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Treatment of Blister-Like Aneurysms With the Pipeline Embolization Device

Chalouhi, Nohra MD*; Zanaty, Mario MD*; Tjoumakaris, Stavropoula MD*; Gonzalez, L. Fernando MD*; Hasan, David MD; Kung, David MD*; Rosenwasser, Robert H. MD*; Jabbour, Pascal MD*

doi: 10.1227/NEU.0000000000000309
Research-Human-Clinical Studies

BACKGROUND: Endovascular vessel reconstruction with the pipeline embolization device (PED) has become common practice. Data on the safety and efficacy of the PED in blister-like aneurysms (BLAs) are limited.

OBJECTIVE: To retrospectively present our experience with use of the PED in BLAs.

METHODS: A total of 8 patients harboring 8 BLAs were treated with the PED at our institution between November 2011 and April 2013.

RESULTS: Aneurysm size was 2.5 mm on average. Five patients had sustained a subarachnoid hemorrhage (SAH), 1 patient presented with sentinel headaches, and in 2 patients the aneurysm was incidentally discovered. Seven aneurysms arose from the ICA and 1 from the basilar artery. Placement of the PED was successful in all 8 patients. There were no procedural or perioperative complications in any of the patients. At the latest follow-up, all 8 patients achieved a favorable outcome (mRS 0-2). Angiographic follow-up was available for 6 patients at a mean time point of 3.9 months. Follow-up angiography showed 100% aneurysm occlusion in 5 patients and marked decrease in aneurysm size in 1 patient.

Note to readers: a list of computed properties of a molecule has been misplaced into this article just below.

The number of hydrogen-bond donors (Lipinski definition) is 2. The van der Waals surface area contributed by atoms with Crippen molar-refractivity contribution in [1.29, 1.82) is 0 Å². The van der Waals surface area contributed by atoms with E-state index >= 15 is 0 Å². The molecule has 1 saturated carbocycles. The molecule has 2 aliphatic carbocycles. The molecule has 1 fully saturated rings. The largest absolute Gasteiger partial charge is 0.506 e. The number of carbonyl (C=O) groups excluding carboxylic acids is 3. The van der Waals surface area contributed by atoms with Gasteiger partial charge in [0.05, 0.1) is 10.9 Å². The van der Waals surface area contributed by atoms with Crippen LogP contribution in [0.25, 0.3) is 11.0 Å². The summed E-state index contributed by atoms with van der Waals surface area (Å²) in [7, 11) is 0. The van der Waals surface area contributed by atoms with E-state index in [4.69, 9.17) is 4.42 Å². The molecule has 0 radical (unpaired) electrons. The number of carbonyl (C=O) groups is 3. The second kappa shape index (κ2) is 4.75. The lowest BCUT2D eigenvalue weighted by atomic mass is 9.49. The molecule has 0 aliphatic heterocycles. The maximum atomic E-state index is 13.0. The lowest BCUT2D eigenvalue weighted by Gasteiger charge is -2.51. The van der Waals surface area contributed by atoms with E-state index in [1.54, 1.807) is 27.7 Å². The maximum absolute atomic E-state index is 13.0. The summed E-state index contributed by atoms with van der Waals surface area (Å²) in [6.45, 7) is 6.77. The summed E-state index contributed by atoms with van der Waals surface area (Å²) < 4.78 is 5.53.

CONCLUSION: The findings of this study suggest that the PED may be a safe and effective treatment for BLAs. Given the limitations of other treatment modalities and the challenging nature of BLAs, flow diversion may be a valuable option for these lesions.

*Department of Neurosurgery, Thomas Jefferson University and Jefferson Hospital for Neuroscience, Philadelphia, Pennsylvania;

Department of Neurosurgery, University of Iowa, Iowa City, Iowa

Correspondence: Pascal M. Jabbour, MD, Associate Professor and Director, Division of Neurovascular Surgery and Endovascular Neurosurgery, Department of Neurological Surgery, Thomas Jefferson University Hospital, 901 Walnut Street, 3rd Floor, Philadelphia, PA 19107. E-mail: pascal.jabbour@jefferson.edu

Received November 28, 2013

Accepted January 24, 2014

Copyright © by the Congress of Neurological Surgeons